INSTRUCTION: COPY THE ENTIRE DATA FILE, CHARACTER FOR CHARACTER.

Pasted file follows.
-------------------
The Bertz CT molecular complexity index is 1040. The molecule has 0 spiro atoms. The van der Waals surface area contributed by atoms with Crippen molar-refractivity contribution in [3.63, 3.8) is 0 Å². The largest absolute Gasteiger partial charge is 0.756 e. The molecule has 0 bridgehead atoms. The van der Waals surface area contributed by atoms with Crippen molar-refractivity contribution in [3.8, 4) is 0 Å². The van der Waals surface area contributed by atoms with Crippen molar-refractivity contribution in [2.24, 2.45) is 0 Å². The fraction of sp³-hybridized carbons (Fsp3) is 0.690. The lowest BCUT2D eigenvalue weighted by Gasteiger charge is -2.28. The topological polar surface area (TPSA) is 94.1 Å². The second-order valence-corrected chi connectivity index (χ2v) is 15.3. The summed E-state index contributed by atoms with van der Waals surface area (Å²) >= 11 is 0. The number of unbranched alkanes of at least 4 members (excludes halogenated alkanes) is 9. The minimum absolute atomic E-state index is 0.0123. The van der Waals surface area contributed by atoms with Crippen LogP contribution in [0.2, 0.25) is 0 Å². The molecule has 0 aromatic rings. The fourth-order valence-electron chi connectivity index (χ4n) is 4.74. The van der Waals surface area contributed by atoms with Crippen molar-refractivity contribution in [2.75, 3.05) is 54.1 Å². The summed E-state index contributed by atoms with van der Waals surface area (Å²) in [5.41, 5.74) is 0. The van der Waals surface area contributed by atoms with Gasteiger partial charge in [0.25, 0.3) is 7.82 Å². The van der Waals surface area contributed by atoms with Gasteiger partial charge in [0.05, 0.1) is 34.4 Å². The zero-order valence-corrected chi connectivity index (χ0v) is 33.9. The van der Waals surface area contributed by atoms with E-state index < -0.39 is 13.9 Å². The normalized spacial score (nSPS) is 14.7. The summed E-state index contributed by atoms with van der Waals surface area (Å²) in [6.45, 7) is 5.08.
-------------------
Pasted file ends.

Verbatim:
The Bertz CT molecular complexity index is 1040. The molecule has 0 spiro atoms. The van der Waals surface area contributed by atoms with Crippen molar-refractivity contribution in [3.63, 3.8) is 0 Å². The largest absolute Gasteiger partial charge is 0.756 e. The molecule has 0 bridgehead atoms. The van der Waals surface area contributed by atoms with Crippen molar-refractivity contribution in [3.8, 4) is 0 Å². The van der Waals surface area contributed by atoms with Crippen molar-refractivity contribution in [2.24, 2.45) is 0 Å². The fraction of sp³-hybridized carbons (Fsp3) is 0.690. The lowest BCUT2D eigenvalue weighted by Gasteiger charge is -2.28. The topological polar surface area (TPSA) is 94.1 Å². The second-order valence-corrected chi connectivity index (χ2v) is 15.3. The summed E-state index contributed by atoms with van der Waals surface area (Å²) >= 11 is 0. The number of unbranched alkanes of at least 4 members (excludes halogenated alkanes) is 9. The minimum absolute atomic E-state index is 0.0123. The van der Waals surface area contributed by atoms with Crippen LogP contribution in [0.2, 0.25) is 0 Å². The molecule has 0 aromatic rings. The fourth-order valence-electron chi connectivity index (χ4n) is 4.74. The van der Waals surface area contributed by atoms with Crippen molar-refractivity contribution in [2.75, 3.05) is 54.1 Å². The summed E-state index contributed by atoms with van der Waals surface area (Å²) in [5.41, 5.74) is 0. The van der Waals surface area contributed by atoms with Gasteiger partial charge in [0.25, 0.3) is 7.82 Å². The van der Waals surface area contributed by atoms with Gasteiger partial charge in [0.05, 0.1) is 34.4 Å². The zero-order valence-corrected chi connectivity index (χ0v) is 33.9. The van der Waals surface area contributed by atoms with E-state index < -0.39 is 13.9 Å². The normalized spacial score (nSPS) is 14.7. The summed E-state index contributed by atoms with van der Waals surface area (Å²) in [6.45, 7) is 5.08.